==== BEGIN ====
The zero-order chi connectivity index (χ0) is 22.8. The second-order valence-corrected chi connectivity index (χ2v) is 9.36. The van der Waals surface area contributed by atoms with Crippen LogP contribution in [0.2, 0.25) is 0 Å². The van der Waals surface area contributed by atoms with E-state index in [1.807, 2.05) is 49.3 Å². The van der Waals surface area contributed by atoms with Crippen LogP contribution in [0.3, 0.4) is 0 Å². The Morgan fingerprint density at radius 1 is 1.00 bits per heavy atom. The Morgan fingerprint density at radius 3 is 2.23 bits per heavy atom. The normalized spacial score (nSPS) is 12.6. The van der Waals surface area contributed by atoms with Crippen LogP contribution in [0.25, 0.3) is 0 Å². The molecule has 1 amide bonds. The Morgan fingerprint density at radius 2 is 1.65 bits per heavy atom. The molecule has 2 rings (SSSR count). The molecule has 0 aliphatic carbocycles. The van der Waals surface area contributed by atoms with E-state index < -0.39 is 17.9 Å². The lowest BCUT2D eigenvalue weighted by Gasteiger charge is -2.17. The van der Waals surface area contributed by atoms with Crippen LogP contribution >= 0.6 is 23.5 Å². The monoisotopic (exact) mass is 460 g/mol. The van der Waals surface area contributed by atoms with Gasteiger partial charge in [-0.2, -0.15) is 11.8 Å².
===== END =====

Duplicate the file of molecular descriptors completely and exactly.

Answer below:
The zero-order chi connectivity index (χ0) is 22.8. The second-order valence-corrected chi connectivity index (χ2v) is 9.36. The van der Waals surface area contributed by atoms with Crippen LogP contribution in [0.2, 0.25) is 0 Å². The van der Waals surface area contributed by atoms with E-state index in [1.807, 2.05) is 49.3 Å². The van der Waals surface area contributed by atoms with Crippen LogP contribution in [0.3, 0.4) is 0 Å². The Morgan fingerprint density at radius 1 is 1.00 bits per heavy atom. The Morgan fingerprint density at radius 3 is 2.23 bits per heavy atom. The normalized spacial score (nSPS) is 12.6. The van der Waals surface area contributed by atoms with Crippen LogP contribution in [0.25, 0.3) is 0 Å². The molecule has 1 amide bonds. The Morgan fingerprint density at radius 2 is 1.65 bits per heavy atom. The molecule has 2 rings (SSSR count). The molecule has 0 aliphatic carbocycles. The van der Waals surface area contributed by atoms with E-state index < -0.39 is 17.9 Å². The lowest BCUT2D eigenvalue weighted by Gasteiger charge is -2.17. The van der Waals surface area contributed by atoms with Crippen LogP contribution >= 0.6 is 23.5 Å². The monoisotopic (exact) mass is 460 g/mol. The van der Waals surface area contributed by atoms with Gasteiger partial charge in [-0.2, -0.15) is 11.8 Å².